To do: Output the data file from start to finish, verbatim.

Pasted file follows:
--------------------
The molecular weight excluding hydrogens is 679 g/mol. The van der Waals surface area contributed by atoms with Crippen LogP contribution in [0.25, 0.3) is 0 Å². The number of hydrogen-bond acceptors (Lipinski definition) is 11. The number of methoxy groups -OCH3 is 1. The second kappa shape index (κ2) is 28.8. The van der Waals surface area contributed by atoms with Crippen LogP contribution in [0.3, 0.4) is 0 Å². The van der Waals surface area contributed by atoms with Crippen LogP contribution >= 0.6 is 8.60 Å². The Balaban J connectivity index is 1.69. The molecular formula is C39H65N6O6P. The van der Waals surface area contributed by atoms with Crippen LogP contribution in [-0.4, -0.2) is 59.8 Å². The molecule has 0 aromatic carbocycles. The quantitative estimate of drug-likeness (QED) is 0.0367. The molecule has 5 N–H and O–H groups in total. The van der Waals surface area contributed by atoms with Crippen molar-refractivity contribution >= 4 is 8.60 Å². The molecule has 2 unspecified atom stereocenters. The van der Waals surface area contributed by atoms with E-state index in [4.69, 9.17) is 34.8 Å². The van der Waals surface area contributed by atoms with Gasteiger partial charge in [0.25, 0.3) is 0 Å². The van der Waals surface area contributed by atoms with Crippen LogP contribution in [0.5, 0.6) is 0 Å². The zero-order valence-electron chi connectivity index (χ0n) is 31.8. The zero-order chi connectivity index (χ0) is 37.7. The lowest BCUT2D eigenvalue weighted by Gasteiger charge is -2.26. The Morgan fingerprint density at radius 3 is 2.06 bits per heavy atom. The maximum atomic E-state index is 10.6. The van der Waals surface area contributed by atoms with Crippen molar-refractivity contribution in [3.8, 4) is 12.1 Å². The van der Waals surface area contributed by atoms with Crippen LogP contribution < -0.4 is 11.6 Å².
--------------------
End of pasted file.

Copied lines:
The molecular weight excluding hydrogens is 679 g/mol. The van der Waals surface area contributed by atoms with Crippen LogP contribution in [0.25, 0.3) is 0 Å². The number of hydrogen-bond acceptors (Lipinski definition) is 11. The number of methoxy groups -OCH3 is 1. The second kappa shape index (κ2) is 28.8. The van der Waals surface area contributed by atoms with Crippen LogP contribution in [0.3, 0.4) is 0 Å². The van der Waals surface area contributed by atoms with Crippen LogP contribution >= 0.6 is 8.60 Å². The Balaban J connectivity index is 1.69. The molecular formula is C39H65N6O6P. The van der Waals surface area contributed by atoms with Crippen LogP contribution in [-0.4, -0.2) is 59.8 Å². The molecule has 0 aromatic carbocycles. The quantitative estimate of drug-likeness (QED) is 0.0367. The molecule has 5 N–H and O–H groups in total. The van der Waals surface area contributed by atoms with Crippen molar-refractivity contribution >= 4 is 8.60 Å². The molecule has 2 unspecified atom stereocenters. The van der Waals surface area contributed by atoms with E-state index in [4.69, 9.17) is 34.8 Å². The van der Waals surface area contributed by atoms with Gasteiger partial charge in [0.25, 0.3) is 0 Å². The van der Waals surface area contributed by atoms with Crippen LogP contribution in [0.5, 0.6) is 0 Å². The zero-order valence-electron chi connectivity index (χ0n) is 31.8. The zero-order chi connectivity index (χ0) is 37.7. The lowest BCUT2D eigenvalue weighted by Gasteiger charge is -2.26. The Morgan fingerprint density at radius 3 is 2.06 bits per heavy atom. The maximum atomic E-state index is 10.6. The van der Waals surface area contributed by atoms with Crippen molar-refractivity contribution in [3.8, 4) is 12.1 Å². The van der Waals surface area contributed by atoms with Crippen LogP contribution < -0.4 is 11.6 Å².